Magnetic speaker’s words resonate with masses

by Setsuko Kamiya

When Tsutomu Toyama first read Barack Obama’s November victory speech, he was deeply impressed, both by the choice of language and the message conveyed.

“The vocabulary Obama used was not very difficult and his message was very clear,” said Toyama, an English teacher at Aletheia Shonan High School in Kanagawa Prefecture.

“I felt that he structured the speech in a way that everyone in the ‘melting pot’ could understand. It was also interesting that he used ‘we’ as the subject rather than ‘I,’ ” he said.

Toyama did not follow the U.S. presidential election closely but said the praise for Obama’s speech led him and his colleagues at the high school to read the text in English.

“I’m really looking forward to reading his inauguration speech,” he said prior to Obama’s swearing-in Tuesday.

Toyama joined numerous Japanese — and many others worldwide — who were eager to hear and read Obama’s inaugural address.

To be sure, becoming the first black American president and being chosen to lead the world’s superpower through such difficult times is enough to make people interested in and curious about Obama.

But since he won the election, many Japanese have been especially charmed by reading the speeches he made during the campaign.

Bookstores are enjoying brisk sales of various publications about Obama that have flooded the market in the past few months. They have even set up special sections dedicated to Obama-related books.

Selling particularly well are books compiling Obama’s speeches.

The most popular is “The Speeches of Barack Obama” by Asahi Press, which sells for ¥1,000 and includes a CD containing Obama’s keynote address at the 2004 Democratic Party Convention, his candidacy acceptance speech last August and his victory speech in November.

Since hitting the market Nov. 20, it has already sold 400,000 copies, the publisher said.

Containing the original English texts and their translations, along with explanations of the vocabulary, the book is essentially marketed as material to help readers study English.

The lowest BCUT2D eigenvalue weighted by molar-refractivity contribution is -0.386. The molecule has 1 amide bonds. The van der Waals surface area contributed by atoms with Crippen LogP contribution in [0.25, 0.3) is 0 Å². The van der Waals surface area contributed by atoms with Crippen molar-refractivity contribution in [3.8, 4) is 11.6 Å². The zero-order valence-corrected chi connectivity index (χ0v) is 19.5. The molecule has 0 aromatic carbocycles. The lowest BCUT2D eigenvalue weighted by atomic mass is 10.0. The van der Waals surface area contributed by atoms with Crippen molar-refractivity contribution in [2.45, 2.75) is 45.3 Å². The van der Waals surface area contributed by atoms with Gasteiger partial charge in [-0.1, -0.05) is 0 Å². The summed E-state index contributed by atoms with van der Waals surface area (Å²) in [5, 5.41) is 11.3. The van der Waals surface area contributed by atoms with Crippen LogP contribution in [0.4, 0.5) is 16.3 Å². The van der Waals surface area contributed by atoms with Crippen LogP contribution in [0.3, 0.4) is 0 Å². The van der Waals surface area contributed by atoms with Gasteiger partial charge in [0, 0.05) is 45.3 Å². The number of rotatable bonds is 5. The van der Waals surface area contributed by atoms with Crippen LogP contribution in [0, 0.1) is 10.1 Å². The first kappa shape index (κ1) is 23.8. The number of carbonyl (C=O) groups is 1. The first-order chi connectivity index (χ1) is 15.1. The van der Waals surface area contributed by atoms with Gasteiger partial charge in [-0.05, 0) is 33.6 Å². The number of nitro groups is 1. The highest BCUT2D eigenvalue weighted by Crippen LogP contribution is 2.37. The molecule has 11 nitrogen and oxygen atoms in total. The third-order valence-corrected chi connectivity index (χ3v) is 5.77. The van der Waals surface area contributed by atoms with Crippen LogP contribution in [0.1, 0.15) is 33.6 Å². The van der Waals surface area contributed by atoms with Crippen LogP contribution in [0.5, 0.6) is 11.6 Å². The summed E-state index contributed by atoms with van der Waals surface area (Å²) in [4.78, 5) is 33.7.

At the Yaesu Book Center near Tokyo Station, the book has dominated the best-seller lists, holding the top spot for four consecutive weeks in December before dropping to second place earlier this month.

“Language education materials have never held the top position. This is a very unique phenomenon,” said Kazumi Kawashima, a spokeswoman of the Yaesu Book Center.

Maruzen Book Store, on the other side of Tokyo Station, said it is seeing a similar trend. The store is selling some 30 copies a day at its flagship store in Marunouchi Oazo, according to a Maruzen spokeswoman.

Presidential speeches are considered good material to improve listening skills, according to Yuzo Yamamoto of Asahi Press. Not only is the structure clear, but they are delivered in such a way that the message is transmitted to as wide an audience as possible, he said.

“Among them, Obama’s speeches excel, both in content and delivery,” Yamamoto said.

Meanwhile, high school English teachers have been using Obama’s speeches in their classes.

Hamamatsu Konan High School in Shizuoka Prefecture in November used The Japan Times story on Obama’s victory speech as material for seniors.

In addition to his smooth delivery and plain vocabulary, Obama’s reference to the words of Martin Luther King Jr. allowed teachers to extend the class to American history, school representative Yukiko Kuramoto said.

U.S. presidents and other political figures were never used for English education material before Obama, Kuramoto said.

“Well, (former) President (George W.) Bush may have gained some attention for the (English) errors he made,” she said. “But Obama is praised among so many, and I think a lot of teachers realize that his speeches have educational significance.”